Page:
Prior to the International Olympic Committee's decision to postpone Tokyo 2020, the Canadian Olympic Committee had taken the lead in saying it would not send athletes to the Games if they were to be held this summer.
It was a move applauded by four-time Olympic kayaker and current member of Parliament Adam van Koeverden, who says he agreed with Canada's decision, calling the move "appropriate, brave, and well timed."
CBC Sports caught up with the Olympic gold medallist for his thoughts on the postponement of the 2020 Games.
CBC Sports: Before the announcement on Monday, what were you thinking from a former athlete perspective as far as, at that point, it was looking like athletes may still be expected to go to the Games this summer?
Adam van Koeverden: I recognize the difficulty that a lot of athletes were experiencing. There are some athletes that can continue to train. If they are long distance runners or something like that, they can maintain some degree of training load, but for athletes that train in facilities or interacted physically — it was impossible for swimmers, wrestlers, basketball players, soccer players, they weren't able to train.
It was at a certain point that I recognized that all of their preparations are being impacted and all along I was thinking the Olympics have never been cancelled outside of a war, so they'll find a way to go on. I wasn't shocked to see they were going to be postponed and I certainly wasn't shocked to see the Canadian Olympic team statement on Sunday night and I think it was the right one and I think it was appropriate and also brave and well timed.
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CBC Sports: Did you put yourself in the shoes of an athlete and how would you have felt about the Games being postponed?
van Koeverden: I don't have to use my imagination that much to put myself in the shoes of an Olympic athlete. I competed at the last summer Olympics, so I feel the same emotions I suppose. I'm not actively engaged, but empathy is easy in this scenario for me. It just becomes impossible for so many athletes. The preparation becomes untenable and the Canadian Olympic Committee had to recognize this and they did — that it was impossible for them to continue to encourage athletes to prepare and it became unfair.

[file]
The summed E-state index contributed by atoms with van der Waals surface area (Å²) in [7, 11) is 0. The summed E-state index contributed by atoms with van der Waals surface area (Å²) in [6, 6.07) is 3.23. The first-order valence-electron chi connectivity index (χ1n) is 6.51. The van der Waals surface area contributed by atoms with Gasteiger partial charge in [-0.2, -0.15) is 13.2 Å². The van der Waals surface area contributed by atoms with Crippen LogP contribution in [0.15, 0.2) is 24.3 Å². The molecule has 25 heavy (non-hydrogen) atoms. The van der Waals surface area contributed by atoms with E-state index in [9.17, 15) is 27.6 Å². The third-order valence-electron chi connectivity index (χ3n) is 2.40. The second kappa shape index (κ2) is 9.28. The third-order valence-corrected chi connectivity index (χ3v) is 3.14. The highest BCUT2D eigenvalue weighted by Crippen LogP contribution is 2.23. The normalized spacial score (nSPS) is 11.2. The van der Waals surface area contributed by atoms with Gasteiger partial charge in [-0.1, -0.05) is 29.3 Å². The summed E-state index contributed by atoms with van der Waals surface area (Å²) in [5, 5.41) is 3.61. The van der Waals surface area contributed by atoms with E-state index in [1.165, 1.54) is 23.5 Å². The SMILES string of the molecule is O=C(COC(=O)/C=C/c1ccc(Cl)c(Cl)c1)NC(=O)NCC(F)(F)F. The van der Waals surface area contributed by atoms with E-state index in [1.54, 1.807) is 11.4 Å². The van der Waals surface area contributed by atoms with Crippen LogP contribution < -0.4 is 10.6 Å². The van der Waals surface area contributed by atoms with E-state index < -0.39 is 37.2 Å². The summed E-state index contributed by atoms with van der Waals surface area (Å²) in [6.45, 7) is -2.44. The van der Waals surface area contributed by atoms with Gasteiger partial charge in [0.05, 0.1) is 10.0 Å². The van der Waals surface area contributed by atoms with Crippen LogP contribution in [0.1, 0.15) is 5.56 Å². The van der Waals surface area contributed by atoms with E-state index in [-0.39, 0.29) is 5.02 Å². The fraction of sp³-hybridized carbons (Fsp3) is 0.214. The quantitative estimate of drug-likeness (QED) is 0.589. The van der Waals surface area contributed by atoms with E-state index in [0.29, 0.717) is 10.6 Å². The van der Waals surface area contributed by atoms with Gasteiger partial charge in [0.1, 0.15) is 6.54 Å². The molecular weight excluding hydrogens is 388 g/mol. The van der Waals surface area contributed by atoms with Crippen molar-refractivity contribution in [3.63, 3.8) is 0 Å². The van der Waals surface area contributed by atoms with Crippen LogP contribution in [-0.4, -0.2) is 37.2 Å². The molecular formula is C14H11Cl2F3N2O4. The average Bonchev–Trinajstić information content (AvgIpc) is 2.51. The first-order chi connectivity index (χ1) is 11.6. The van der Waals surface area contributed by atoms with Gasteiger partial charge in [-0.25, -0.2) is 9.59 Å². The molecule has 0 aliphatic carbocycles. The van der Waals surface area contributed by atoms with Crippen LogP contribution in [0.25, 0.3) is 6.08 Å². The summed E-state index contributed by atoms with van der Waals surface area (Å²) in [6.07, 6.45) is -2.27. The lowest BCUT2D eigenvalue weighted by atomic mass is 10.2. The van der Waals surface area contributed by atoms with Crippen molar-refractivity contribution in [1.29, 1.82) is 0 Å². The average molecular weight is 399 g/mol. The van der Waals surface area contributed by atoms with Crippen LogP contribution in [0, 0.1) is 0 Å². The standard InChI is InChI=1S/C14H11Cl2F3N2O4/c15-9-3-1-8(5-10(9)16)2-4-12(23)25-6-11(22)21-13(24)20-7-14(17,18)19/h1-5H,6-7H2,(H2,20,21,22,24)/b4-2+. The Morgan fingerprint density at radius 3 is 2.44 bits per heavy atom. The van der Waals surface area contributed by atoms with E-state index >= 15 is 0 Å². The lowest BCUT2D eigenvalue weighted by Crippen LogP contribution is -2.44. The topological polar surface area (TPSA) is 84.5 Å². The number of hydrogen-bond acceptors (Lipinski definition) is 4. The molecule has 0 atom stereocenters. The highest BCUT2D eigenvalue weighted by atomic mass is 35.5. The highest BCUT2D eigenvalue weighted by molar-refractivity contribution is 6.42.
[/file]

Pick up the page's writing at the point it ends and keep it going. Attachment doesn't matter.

CBC Sports: Do you see a positive side to moving the Games to next year?
van Koeverden: At junctures like this, I don't think there's positive or negative — I see practicality. The only feasible way to hold the Olympics is to do it another time. If you are asking about a silver lining, I'm not thinking about that. I'm not being optimistic or pessimistic, I'm just being practical.
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CBC Sports: In your role as a politician and your involvement with the Ministry of Sport, how has that aspect been for you?
van Koeverden: Lately I have just been reaching out to the national sports organizations and responding to the concerns of athletes on behalf of the minister when appropriate and just hearing their concerns. The government can take appropriate measures and actions to ensure that athletes feel secure and sports organizations feel secure ... so we're just reaching out to our community and stakeholders and making sure we're taking as much feedback as possible and just listening. I think at this point we just have to hear what everybody's issues, concerns, and problems are before we start creating an action plan going forward.
CBC Sports:There didn't seem to be much pushback from Canada and around the world to postpone the Games, is that how you saw it?
van Koeverden: Athletes are good at dealing with ups and downs — that's the nature of being in competition. You win some, you lose some and everybody recognizes that this is fair and equitable. It doesn't really matter when the start gun goes, when the whistle goes, it's just a matter of being ready on the day. The earlier the better when it comes to planning and now the COC and Canadian Olympians and Paralympians can focus on their collective health and their families rather than worrying about how you get on the field of play during this really difficult time.